Establishment of a subsidiary company in Italy

A foreign company that intends to establish a more structured presence in Italy, which is granted decision-making, asset-relevant and legal independence (always within the parameters set by the corporate mission and coordination activities of the parent company) may decide to
establish a company under Italian law, which is an investee of or controlled by the foreign parent company (Subsidiary).

Establishment

The type of company that meets this profile is generally a corporation (Società a Responsabilità Limitata – S.R.L / Limited Liability Company, Società Per Azioni – S.P.A/ Joint Stock Company, or Società in Accomandita Per Azioni – S.A.P.A./Partnership Limited by Shares), as warranted. This legal form provides for the limitation of liability to the capital conferred by the foreign parent company, the appointment of an administrative body with managerial powers and, in certain cases, a control body.

Alternatively, it is possible to opt for other forms of partnership (Società in Nome Collettivo – SNC /General Partnership and Società in Accomandita Semplice – S.A.S. /Limited Partnership), which, however, do not enjoy the limitation of liability to the capital conferred, providing instead unlimited liability when it comes to the social security obligations imposed upon the partners, which is why they are rarely used in the assembly of corporate groups.

The distinctive features of the main corporate legal forms provided for by Italian law are summarized below.


Taxation matters

The foreign subsidiary incorporated in Italy is subject to income taxes, VAT, tax and social security obligations according to the applicable provisions of the Italian law. In essence, subsidiary companies established in Italy by foreign parties are considered taxable persons, since they have their own legal independence.

The following table briefly summarizes the main accounting and tax requirements, broken down by type of legal status.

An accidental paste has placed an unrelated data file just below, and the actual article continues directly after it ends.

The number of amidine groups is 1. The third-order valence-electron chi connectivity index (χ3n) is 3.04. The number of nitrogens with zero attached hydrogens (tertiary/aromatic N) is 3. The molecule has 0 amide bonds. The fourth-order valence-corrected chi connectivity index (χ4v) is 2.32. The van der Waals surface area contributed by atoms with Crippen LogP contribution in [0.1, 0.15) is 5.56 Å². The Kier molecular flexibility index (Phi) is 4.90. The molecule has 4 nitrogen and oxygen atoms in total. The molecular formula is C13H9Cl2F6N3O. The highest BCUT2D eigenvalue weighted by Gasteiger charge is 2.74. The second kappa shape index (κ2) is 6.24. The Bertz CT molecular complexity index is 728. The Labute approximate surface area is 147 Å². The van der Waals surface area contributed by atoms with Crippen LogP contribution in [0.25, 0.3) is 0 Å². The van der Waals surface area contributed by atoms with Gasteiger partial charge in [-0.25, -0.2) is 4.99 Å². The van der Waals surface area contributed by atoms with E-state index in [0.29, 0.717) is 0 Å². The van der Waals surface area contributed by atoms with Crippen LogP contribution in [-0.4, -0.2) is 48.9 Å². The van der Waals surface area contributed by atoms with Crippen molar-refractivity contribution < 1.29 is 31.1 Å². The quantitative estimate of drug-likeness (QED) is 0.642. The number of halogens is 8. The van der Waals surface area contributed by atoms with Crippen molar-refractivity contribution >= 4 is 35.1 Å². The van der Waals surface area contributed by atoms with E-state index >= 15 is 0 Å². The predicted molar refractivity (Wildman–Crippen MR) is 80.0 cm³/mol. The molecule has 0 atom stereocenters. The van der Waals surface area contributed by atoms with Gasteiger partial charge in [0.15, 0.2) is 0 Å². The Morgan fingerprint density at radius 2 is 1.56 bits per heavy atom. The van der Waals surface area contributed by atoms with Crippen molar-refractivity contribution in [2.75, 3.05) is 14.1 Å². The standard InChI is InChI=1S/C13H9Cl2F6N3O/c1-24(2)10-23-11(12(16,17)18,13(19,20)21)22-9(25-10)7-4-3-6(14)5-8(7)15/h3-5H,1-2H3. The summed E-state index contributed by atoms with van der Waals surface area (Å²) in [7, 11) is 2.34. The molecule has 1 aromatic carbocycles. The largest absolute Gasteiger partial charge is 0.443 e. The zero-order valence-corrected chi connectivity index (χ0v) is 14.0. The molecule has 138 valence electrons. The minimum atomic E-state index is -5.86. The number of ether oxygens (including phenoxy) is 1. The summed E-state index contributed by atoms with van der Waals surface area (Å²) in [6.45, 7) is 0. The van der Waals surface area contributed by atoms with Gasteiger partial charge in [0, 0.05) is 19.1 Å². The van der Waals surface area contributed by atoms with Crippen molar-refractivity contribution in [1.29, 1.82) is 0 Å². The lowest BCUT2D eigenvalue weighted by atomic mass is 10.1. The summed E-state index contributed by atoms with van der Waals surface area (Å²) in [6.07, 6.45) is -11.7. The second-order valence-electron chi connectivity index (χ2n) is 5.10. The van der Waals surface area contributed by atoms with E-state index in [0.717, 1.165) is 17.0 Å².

In addition to the routine requirements referred to above, the establishment of a subsidiary in Italy involves possible consequences also with regard to the applicability of the following tax provisions:

  • the Parent–Subsidiary Directive (Directive no. 2011/96/EU) applicable to corporate groups of different Member States within the EU, which, under certain conditions, allows exempting inter-company dividends, interests and royalties from any withholding tax;
  • tax evasion-prevention regulations related to tax inversion, whose purpose is to countervail the fictitious establishment of the tax residence abroad of companies for the sole purpose of benefiting from a more advantageous tax regime;
  • CFC (Controlled Foreign Company) anti tax-avoidance regulation aimed at hindering the creation of passive companies for the sole purpose of establishing intangible and financial assets in countries that offer particularly favorable taxation.

The accounting practice of transfer pricing, namely the price at which intra-group parties transact with each other, is also applied to the relations between a subsidiary and the parent company. We will discuss this topic more in detail below.


Social Security and Welfare matters

The establishment of a subsidiary  is subject to the same rules applicable to a permanent establishment. A subsidiary is for all intents and purposes, a company governed by Italian law and, therefore, fully subject to Italian legislation; as such is it required to register at the competent social security and welfare institutions, as well as to fill in and manage the mandatory registers and pay all due social security contributions and tax withholdings. It will also be required to issue a CU (consolidated certification) form and submit withheld tax returns, Form 770.